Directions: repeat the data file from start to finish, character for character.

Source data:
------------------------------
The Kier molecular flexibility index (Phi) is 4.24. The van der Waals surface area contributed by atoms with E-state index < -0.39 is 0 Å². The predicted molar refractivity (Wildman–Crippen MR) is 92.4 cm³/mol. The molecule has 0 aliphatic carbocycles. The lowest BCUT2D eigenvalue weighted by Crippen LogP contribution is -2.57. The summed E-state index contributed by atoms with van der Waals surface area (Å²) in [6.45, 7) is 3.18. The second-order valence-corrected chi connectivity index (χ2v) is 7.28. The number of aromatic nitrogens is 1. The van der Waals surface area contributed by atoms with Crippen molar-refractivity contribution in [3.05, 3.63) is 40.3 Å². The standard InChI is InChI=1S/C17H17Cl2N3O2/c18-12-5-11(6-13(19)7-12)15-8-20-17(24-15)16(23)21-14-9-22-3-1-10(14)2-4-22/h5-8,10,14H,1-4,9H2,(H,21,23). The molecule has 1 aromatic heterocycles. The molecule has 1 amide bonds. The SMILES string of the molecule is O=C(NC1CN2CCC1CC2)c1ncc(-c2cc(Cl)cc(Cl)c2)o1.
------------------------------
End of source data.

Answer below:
The Kier molecular flexibility index (Phi) is 4.24. The van der Waals surface area contributed by atoms with E-state index < -0.39 is 0 Å². The predicted molar refractivity (Wildman–Crippen MR) is 92.4 cm³/mol. The molecule has 0 aliphatic carbocycles. The lowest BCUT2D eigenvalue weighted by Crippen LogP contribution is -2.57. The summed E-state index contributed by atoms with van der Waals surface area (Å²) in [6.45, 7) is 3.18. The second-order valence-corrected chi connectivity index (χ2v) is 7.28. The number of aromatic nitrogens is 1. The van der Waals surface area contributed by atoms with Crippen molar-refractivity contribution in [3.05, 3.63) is 40.3 Å². The standard InChI is InChI=1S/C17H17Cl2N3O2/c18-12-5-11(6-13(19)7-12)15-8-20-17(24-15)16(23)21-14-9-22-3-1-10(14)2-4-22/h5-8,10,14H,1-4,9H2,(H,21,23). The molecule has 1 aromatic heterocycles. The molecule has 1 amide bonds. The SMILES string of the molecule is O=C(NC1CN2CCC1CC2)c1ncc(-c2cc(Cl)cc(Cl)c2)o1.